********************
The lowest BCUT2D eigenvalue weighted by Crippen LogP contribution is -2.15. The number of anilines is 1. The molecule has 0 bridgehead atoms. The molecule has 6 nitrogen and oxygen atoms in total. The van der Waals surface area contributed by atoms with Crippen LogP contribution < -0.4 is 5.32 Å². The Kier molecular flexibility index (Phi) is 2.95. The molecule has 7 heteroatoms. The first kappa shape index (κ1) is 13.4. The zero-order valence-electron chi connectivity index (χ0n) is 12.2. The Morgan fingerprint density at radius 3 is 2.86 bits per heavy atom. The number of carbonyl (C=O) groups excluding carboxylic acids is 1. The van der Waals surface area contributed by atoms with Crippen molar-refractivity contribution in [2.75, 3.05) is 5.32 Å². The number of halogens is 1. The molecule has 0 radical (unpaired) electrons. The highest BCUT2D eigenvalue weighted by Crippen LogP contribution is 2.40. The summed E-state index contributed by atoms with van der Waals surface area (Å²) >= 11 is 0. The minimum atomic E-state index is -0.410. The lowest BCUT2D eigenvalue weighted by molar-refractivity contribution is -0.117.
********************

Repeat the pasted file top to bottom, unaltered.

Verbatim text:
The lowest BCUT2D eigenvalue weighted by Crippen LogP contribution is -2.15. The number of anilines is 1. The molecule has 0 bridgehead atoms. The molecule has 6 nitrogen and oxygen atoms in total. The van der Waals surface area contributed by atoms with Crippen LogP contribution < -0.4 is 5.32 Å². The Kier molecular flexibility index (Phi) is 2.95. The molecule has 7 heteroatoms. The first kappa shape index (κ1) is 13.4. The zero-order valence-electron chi connectivity index (χ0n) is 12.2. The Morgan fingerprint density at radius 3 is 2.86 bits per heavy atom. The number of carbonyl (C=O) groups excluding carboxylic acids is 1. The van der Waals surface area contributed by atoms with Crippen molar-refractivity contribution in [2.75, 3.05) is 5.32 Å². The number of halogens is 1. The molecule has 0 radical (unpaired) electrons. The highest BCUT2D eigenvalue weighted by Crippen LogP contribution is 2.40. The summed E-state index contributed by atoms with van der Waals surface area (Å²) >= 11 is 0. The minimum atomic E-state index is -0.410. The lowest BCUT2D eigenvalue weighted by molar-refractivity contribution is -0.117.